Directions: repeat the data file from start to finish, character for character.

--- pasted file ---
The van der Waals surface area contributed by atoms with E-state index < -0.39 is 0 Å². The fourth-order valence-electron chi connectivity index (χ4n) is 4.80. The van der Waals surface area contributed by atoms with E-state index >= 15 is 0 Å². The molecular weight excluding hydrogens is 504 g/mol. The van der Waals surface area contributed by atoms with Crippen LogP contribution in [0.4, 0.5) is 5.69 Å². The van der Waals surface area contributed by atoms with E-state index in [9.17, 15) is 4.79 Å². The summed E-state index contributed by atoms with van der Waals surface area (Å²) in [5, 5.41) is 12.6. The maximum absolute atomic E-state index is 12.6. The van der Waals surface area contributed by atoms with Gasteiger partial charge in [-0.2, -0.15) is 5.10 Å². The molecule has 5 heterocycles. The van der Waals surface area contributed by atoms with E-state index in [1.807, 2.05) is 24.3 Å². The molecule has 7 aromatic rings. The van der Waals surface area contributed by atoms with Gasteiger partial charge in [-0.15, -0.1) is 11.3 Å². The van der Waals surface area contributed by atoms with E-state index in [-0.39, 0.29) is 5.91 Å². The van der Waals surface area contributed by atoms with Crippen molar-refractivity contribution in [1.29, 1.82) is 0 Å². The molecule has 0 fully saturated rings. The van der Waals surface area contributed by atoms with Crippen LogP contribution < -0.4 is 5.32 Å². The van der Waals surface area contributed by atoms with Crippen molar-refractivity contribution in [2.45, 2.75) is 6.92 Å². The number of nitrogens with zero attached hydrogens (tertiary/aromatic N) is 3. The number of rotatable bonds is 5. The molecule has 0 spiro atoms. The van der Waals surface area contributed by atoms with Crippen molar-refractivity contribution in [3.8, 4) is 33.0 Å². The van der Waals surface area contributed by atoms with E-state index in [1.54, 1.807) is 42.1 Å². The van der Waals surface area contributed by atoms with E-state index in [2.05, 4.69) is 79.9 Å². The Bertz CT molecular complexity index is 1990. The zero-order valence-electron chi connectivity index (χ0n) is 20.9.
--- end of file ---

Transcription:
The van der Waals surface area contributed by atoms with E-state index < -0.39 is 0 Å². The fourth-order valence-electron chi connectivity index (χ4n) is 4.80. The van der Waals surface area contributed by atoms with E-state index >= 15 is 0 Å². The molecular weight excluding hydrogens is 504 g/mol. The van der Waals surface area contributed by atoms with Crippen LogP contribution in [0.4, 0.5) is 5.69 Å². The van der Waals surface area contributed by atoms with E-state index in [9.17, 15) is 4.79 Å². The summed E-state index contributed by atoms with van der Waals surface area (Å²) in [5, 5.41) is 12.6. The maximum absolute atomic E-state index is 12.6. The van der Waals surface area contributed by atoms with Gasteiger partial charge in [-0.2, -0.15) is 5.10 Å². The molecule has 5 heterocycles. The van der Waals surface area contributed by atoms with E-state index in [1.807, 2.05) is 24.3 Å². The molecule has 7 aromatic rings. The van der Waals surface area contributed by atoms with Gasteiger partial charge in [-0.15, -0.1) is 11.3 Å². The van der Waals surface area contributed by atoms with E-state index in [-0.39, 0.29) is 5.91 Å². The van der Waals surface area contributed by atoms with Crippen molar-refractivity contribution in [1.29, 1.82) is 0 Å². The molecule has 0 fully saturated rings. The van der Waals surface area contributed by atoms with Crippen LogP contribution < -0.4 is 5.32 Å². The van der Waals surface area contributed by atoms with Crippen molar-refractivity contribution in [2.45, 2.75) is 6.92 Å². The number of nitrogens with zero attached hydrogens (tertiary/aromatic N) is 3. The number of rotatable bonds is 5. The molecule has 0 spiro atoms. The van der Waals surface area contributed by atoms with Crippen molar-refractivity contribution in [3.8, 4) is 33.0 Å². The van der Waals surface area contributed by atoms with E-state index in [1.54, 1.807) is 42.1 Å². The van der Waals surface area contributed by atoms with E-state index in [2.05, 4.69) is 79.9 Å². The Bertz CT molecular complexity index is 1990. The zero-order valence-electron chi connectivity index (χ0n) is 20.9.